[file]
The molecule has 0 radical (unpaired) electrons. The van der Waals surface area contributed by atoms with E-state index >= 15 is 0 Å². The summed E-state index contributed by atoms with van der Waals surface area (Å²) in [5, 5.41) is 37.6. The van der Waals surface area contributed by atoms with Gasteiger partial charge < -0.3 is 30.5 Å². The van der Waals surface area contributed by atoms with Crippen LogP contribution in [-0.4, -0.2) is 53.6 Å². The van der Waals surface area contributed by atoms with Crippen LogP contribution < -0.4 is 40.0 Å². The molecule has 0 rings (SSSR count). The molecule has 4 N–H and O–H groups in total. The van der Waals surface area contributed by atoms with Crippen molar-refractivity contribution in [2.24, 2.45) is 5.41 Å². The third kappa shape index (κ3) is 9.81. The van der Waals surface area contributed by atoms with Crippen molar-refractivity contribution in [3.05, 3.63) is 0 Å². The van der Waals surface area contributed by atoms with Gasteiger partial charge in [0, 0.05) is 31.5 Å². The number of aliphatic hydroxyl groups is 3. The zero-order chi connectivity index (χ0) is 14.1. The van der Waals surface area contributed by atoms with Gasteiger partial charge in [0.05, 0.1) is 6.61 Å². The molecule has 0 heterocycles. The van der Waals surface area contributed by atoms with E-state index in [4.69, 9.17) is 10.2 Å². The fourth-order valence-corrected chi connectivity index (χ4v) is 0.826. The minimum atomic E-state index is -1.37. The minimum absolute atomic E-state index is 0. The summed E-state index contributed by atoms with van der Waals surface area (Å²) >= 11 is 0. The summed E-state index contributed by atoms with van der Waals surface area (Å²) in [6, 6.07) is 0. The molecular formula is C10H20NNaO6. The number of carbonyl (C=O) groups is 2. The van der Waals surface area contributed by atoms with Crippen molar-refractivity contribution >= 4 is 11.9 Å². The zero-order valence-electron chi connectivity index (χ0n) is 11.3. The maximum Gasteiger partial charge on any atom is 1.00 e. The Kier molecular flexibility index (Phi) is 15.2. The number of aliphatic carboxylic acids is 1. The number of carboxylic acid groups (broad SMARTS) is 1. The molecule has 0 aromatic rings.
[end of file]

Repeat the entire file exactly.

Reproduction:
The molecule has 0 radical (unpaired) electrons. The van der Waals surface area contributed by atoms with E-state index >= 15 is 0 Å². The summed E-state index contributed by atoms with van der Waals surface area (Å²) in [5, 5.41) is 37.6. The van der Waals surface area contributed by atoms with Gasteiger partial charge < -0.3 is 30.5 Å². The van der Waals surface area contributed by atoms with Crippen LogP contribution in [-0.4, -0.2) is 53.6 Å². The van der Waals surface area contributed by atoms with Crippen LogP contribution < -0.4 is 40.0 Å². The molecule has 0 rings (SSSR count). The molecule has 4 N–H and O–H groups in total. The van der Waals surface area contributed by atoms with Crippen molar-refractivity contribution in [2.24, 2.45) is 5.41 Å². The third kappa shape index (κ3) is 9.81. The van der Waals surface area contributed by atoms with Crippen molar-refractivity contribution in [3.05, 3.63) is 0 Å². The van der Waals surface area contributed by atoms with Gasteiger partial charge in [0, 0.05) is 31.5 Å². The number of aliphatic hydroxyl groups is 3. The zero-order chi connectivity index (χ0) is 14.1. The van der Waals surface area contributed by atoms with Gasteiger partial charge in [0.05, 0.1) is 6.61 Å². The molecule has 0 heterocycles. The van der Waals surface area contributed by atoms with E-state index in [4.69, 9.17) is 10.2 Å². The fourth-order valence-corrected chi connectivity index (χ4v) is 0.826. The minimum atomic E-state index is -1.37. The minimum absolute atomic E-state index is 0. The summed E-state index contributed by atoms with van der Waals surface area (Å²) >= 11 is 0. The summed E-state index contributed by atoms with van der Waals surface area (Å²) in [6, 6.07) is 0. The molecular formula is C10H20NNaO6. The number of carbonyl (C=O) groups is 2. The van der Waals surface area contributed by atoms with Crippen molar-refractivity contribution >= 4 is 11.9 Å². The zero-order valence-electron chi connectivity index (χ0n) is 11.3. The maximum Gasteiger partial charge on any atom is 1.00 e. The Kier molecular flexibility index (Phi) is 15.2. The number of aliphatic carboxylic acids is 1. The number of carboxylic acid groups (broad SMARTS) is 1. The molecule has 0 aromatic rings.